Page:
At Lotze Mosley, LLP, our Washington D.C. criminal defense attorney thoroughly outlines our clients’ rights when we take their cases. This includes their options on how they initially plead to their charges at the arraignment. The judge will read the defendant’s criminal charges and then give them the opportunity to plead guilty, not guilty, or no contest.
A plea of not guilty means that you deny guilt or have a defense in your case. You are also demanding that the state prove the allegations at trial “beyond a reasonable doubt.”
The plea of guilty and no contest are a little more involved. Here, we explain the differences.
Are Pleading Guilty and No Contest the Same Thing?
When a defendant pleads guilty, they are admitting to factual guilt.
By pleading guilty, a defendant waives his or her right to a jury trial, to confront the accuser, and to not incriminate himself or herself. Once the judge approves the plea, the case moves directly to the sentencing phase, and no jury trial is held.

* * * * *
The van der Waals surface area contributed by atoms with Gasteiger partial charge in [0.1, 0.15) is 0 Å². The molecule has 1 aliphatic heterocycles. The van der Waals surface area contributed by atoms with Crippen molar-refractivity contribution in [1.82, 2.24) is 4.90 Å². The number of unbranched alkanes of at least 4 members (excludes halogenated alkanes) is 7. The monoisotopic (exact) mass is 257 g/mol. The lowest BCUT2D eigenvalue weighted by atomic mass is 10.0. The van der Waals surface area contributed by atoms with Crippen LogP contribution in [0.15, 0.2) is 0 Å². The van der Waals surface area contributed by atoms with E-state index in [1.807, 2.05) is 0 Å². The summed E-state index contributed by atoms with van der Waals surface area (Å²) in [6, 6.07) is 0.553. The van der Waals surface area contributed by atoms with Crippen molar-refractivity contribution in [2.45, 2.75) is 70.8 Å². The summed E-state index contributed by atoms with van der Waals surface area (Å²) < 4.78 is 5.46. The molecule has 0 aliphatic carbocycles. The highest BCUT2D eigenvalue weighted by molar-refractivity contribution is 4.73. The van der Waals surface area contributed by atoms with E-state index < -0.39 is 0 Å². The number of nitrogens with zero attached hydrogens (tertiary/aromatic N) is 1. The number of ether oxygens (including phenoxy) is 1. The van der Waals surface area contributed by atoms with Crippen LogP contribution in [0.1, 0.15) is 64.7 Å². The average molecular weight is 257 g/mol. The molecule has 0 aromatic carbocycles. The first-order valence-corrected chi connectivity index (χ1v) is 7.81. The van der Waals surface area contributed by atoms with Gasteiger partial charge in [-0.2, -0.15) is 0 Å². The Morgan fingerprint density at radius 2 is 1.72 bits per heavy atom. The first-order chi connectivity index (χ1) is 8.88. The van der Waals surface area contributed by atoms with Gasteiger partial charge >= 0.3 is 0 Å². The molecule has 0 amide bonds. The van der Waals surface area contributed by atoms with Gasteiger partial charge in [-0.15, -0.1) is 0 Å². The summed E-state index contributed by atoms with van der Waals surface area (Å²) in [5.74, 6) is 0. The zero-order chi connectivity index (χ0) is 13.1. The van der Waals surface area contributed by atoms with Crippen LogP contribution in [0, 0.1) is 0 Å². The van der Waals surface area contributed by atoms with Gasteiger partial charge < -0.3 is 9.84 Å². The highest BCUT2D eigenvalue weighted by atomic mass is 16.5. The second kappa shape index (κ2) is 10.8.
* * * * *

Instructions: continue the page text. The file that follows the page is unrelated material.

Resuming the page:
The process for pleading no contest is very similar but with one distinct difference.
After pleading no contest, the defendant is found guilty by the court. A no-contest plea is a technical admission that the defendant will accept the sentence without admitting or denying guilt to the charge.
The most significant difference between pleading guilty and no contest is the admission of guilt associated with the charge.
This admission of guilt in the criminal case can be used to establish liability in the civil case — like a drunk driving case where an injured party or their family can pursue financial damages based on an admission of guilt.
In the same example, if the driver pleads no contest, no admission of guilt can be used in a civil lawsuit.
If you have been arrested for a crime, obtaining legal representation before your arraignment is crucial so you are aware of all your legal rights and options before entering a plea. Contact our skilled criminal defense attorney in Washington D.C. at Lotze Mosley, LLP, by calling (202)-393-0535. This will ensure your rights are protected from the beginning so you can make informed decisions about your future.